This surprisingly reliable indicator suggests 2014 could be bleak for stocks

New York Stock Exchange © Getty Images
It’s not looking good for American stocks

‘As goes January, so goes the year’, runs the stock market maxim.

There are still three days to go, but the omens are not good.

The Dow is down almost 4%. The S&P 500 is down about 3.5%. And the FTSE 100 is down about 3%.

Such quirky maxims are easy to dismiss. But – for reasons I cannot begin to explain – the January barometer works amazingly well with the S&P 500.

So has the time finally come to sell the US stock market?

A surprisingly reliable seasonal indicator

The New York investor Yale Hirsch, founder of the Stock Trader’s Almanac, brought us the idea of the ‘January barometer’ back in 1972. The thinking is, quite simply, that a good January portends a good year, while a bad month means you can expect a bad year.

Like that other seasonal maxim, ‘Sell in May and go away’, it works surprisingly well. The Stock Trader’s Almanac claims the indicator has an 89% success rate. (What we’d really like to know, of course, is how to tell when it’s one of the 11% of times it isn’t working.)

Meanwhile, Sean Hanlon of Hanlon Investment tells us that for US stocks: “For the 64 years from 1950 through 2013, a positive return in January was predictive of a positive return for the year 92.5% of the time”.

It doesn’t work so well on the downside. A negative return in January is predictive of a negative year just 54% of the time. You may as well toss a coin. But while a down January need not mean a down year, there’s still plenty to infer.

According to the Stock Trader’s Almanac, since 1950, every single time that January produced a negative return for the S&P 500, it either preceded or continued a bear market, or a 10% correction, or a flat market. In other words, if January ends at these levels, there is very little to be bullish about.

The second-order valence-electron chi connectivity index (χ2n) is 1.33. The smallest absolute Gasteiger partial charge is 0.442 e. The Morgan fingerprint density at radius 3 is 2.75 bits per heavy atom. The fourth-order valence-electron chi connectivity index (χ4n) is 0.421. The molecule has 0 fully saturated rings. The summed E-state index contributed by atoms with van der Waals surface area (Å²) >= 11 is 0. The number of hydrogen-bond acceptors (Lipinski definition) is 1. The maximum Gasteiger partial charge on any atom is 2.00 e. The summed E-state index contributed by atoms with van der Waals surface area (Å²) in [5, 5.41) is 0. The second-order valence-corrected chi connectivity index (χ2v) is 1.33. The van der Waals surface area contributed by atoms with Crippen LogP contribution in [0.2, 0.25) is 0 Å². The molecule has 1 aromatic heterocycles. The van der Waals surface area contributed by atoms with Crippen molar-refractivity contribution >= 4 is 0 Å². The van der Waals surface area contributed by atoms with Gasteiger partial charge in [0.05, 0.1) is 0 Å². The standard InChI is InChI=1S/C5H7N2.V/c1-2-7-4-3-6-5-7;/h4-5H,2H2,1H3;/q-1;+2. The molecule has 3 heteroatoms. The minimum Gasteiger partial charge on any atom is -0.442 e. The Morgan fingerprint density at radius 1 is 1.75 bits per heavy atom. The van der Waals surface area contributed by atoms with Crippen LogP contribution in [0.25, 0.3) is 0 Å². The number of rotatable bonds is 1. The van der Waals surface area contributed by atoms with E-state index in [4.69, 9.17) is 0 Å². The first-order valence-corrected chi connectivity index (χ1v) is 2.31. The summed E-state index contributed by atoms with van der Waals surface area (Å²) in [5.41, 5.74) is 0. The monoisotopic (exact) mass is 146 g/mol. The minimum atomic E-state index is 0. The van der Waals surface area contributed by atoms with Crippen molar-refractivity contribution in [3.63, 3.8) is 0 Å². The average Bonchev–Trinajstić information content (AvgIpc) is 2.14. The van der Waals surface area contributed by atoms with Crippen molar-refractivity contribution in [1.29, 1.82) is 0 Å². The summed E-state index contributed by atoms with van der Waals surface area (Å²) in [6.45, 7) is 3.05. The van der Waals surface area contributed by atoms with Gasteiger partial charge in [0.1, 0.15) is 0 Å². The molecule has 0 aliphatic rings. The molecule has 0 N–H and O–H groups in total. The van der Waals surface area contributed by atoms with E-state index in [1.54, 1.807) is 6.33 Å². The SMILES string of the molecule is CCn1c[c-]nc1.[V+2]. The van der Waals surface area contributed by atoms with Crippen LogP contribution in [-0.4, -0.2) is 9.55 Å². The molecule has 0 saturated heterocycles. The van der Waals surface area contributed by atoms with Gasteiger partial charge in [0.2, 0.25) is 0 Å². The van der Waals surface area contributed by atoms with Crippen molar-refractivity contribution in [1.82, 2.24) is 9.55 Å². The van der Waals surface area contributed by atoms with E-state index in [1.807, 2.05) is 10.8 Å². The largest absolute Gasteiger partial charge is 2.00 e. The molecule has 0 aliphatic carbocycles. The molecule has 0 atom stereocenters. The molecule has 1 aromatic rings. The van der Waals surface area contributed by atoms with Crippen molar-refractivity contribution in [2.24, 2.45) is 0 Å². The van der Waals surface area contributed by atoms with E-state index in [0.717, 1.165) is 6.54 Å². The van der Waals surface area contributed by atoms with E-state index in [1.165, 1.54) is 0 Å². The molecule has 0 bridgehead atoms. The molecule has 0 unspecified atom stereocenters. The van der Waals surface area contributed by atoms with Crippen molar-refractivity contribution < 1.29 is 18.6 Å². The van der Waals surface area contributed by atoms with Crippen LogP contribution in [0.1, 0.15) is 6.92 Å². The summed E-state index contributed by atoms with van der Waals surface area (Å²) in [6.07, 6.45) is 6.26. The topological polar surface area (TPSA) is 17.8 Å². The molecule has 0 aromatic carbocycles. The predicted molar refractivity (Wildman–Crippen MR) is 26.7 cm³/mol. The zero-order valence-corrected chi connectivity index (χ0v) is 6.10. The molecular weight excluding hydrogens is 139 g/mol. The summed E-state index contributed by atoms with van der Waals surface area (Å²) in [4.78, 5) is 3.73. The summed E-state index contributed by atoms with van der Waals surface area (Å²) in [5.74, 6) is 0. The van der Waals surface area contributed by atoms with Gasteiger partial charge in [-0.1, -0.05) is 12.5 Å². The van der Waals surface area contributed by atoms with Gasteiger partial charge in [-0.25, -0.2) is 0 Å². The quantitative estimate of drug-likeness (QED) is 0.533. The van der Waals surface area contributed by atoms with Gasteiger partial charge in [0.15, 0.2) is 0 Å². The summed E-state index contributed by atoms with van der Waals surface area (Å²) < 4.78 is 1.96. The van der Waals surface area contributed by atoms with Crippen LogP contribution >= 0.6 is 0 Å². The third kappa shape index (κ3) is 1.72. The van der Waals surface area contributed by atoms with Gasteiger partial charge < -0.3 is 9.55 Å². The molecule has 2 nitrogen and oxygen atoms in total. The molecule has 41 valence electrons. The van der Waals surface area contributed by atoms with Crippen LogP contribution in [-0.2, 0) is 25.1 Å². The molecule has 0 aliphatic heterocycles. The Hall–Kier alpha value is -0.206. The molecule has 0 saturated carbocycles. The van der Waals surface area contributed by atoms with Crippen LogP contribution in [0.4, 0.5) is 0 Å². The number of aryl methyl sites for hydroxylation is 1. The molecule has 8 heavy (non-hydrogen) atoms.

“Twelve bear markets began, and ten continued into second years with poor Januarys”, points out JC Parets of AllStarCharts. “When the first month of the year has been down, the rest of the year followed with an average loss of 13.9%.”

So given the apparent effectiveness of the January barometer, I shall be watching closely to see where markets close on 31 January.

For those of you interested in the hard numbers, the Stock Trader’s Almanac has produced this table showing what followed negative Januarys. It’s worth perusing.

STA-chart

Is this a good omen for gold miners?

Another reading to take from the January barometer is that of sector strength. The top-performing industries in January – and the weakest for that matter – tend to out- and under-perform for the remainder of the year.

If you like your mythology, you’ll know Janus is the Roman god of, among other things, transitions. Perhaps we’re seeing a transition – there is one notable outperformer this year so far.

One of the reasons the FTSE has been stronger than the American indices this past month is that it is more heavily geared towards mining. Mining stocks have been strong.

Of course, this could just be a simple bounce off oversold levels, while the weak US equity markets could just be catching their breath. But the alternative is that we’re seeing a reversal and the start of a new trend that might last throughout the year and beyond.